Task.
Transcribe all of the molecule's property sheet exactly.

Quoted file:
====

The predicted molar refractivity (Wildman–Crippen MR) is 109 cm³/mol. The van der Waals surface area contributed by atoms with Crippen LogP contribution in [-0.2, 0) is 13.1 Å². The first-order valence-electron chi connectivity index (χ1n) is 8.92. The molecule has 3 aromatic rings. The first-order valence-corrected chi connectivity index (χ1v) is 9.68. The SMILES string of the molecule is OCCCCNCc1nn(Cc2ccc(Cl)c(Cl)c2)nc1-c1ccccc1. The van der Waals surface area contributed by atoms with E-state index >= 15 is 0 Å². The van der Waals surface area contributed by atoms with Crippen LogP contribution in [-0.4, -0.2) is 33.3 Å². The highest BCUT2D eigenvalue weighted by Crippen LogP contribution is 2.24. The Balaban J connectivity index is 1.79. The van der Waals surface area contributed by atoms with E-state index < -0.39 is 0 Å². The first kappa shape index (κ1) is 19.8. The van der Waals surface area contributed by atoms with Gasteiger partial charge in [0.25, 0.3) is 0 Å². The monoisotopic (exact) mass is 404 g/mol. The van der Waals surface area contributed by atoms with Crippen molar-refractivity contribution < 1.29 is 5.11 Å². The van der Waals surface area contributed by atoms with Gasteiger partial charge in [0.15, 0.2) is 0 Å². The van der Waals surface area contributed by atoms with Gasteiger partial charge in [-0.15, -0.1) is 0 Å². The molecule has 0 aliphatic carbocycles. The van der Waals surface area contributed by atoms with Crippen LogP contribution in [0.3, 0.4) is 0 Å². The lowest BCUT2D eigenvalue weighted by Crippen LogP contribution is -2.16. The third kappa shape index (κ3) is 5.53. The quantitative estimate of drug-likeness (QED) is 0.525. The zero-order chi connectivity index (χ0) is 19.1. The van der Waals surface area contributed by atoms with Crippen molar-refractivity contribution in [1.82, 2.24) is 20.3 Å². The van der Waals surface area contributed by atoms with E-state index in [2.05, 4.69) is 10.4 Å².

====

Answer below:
The predicted molar refractivity (Wildman–Crippen MR) is 109 cm³/mol. The van der Waals surface area contributed by atoms with Crippen LogP contribution in [-0.2, 0) is 13.1 Å². The first-order valence-electron chi connectivity index (χ1n) is 8.92. The molecule has 3 aromatic rings. The first-order valence-corrected chi connectivity index (χ1v) is 9.68. The SMILES string of the molecule is OCCCCNCc1nn(Cc2ccc(Cl)c(Cl)c2)nc1-c1ccccc1. The van der Waals surface area contributed by atoms with E-state index >= 15 is 0 Å². The van der Waals surface area contributed by atoms with Crippen LogP contribution in [-0.4, -0.2) is 33.3 Å². The highest BCUT2D eigenvalue weighted by Crippen LogP contribution is 2.24. The Balaban J connectivity index is 1.79. The van der Waals surface area contributed by atoms with E-state index < -0.39 is 0 Å². The first kappa shape index (κ1) is 19.8. The van der Waals surface area contributed by atoms with Gasteiger partial charge in [0.25, 0.3) is 0 Å². The monoisotopic (exact) mass is 404 g/mol. The van der Waals surface area contributed by atoms with Crippen molar-refractivity contribution < 1.29 is 5.11 Å². The van der Waals surface area contributed by atoms with Gasteiger partial charge in [0.15, 0.2) is 0 Å². The van der Waals surface area contributed by atoms with Gasteiger partial charge in [-0.15, -0.1) is 0 Å². The molecule has 0 aliphatic carbocycles. The van der Waals surface area contributed by atoms with Crippen LogP contribution in [0.3, 0.4) is 0 Å². The lowest BCUT2D eigenvalue weighted by Crippen LogP contribution is -2.16. The third kappa shape index (κ3) is 5.53. The quantitative estimate of drug-likeness (QED) is 0.525. The zero-order chi connectivity index (χ0) is 19.1. The van der Waals surface area contributed by atoms with Crippen molar-refractivity contribution in [1.82, 2.24) is 20.3 Å². The van der Waals surface area contributed by atoms with E-state index in [2.05, 4.69) is 10.4 Å².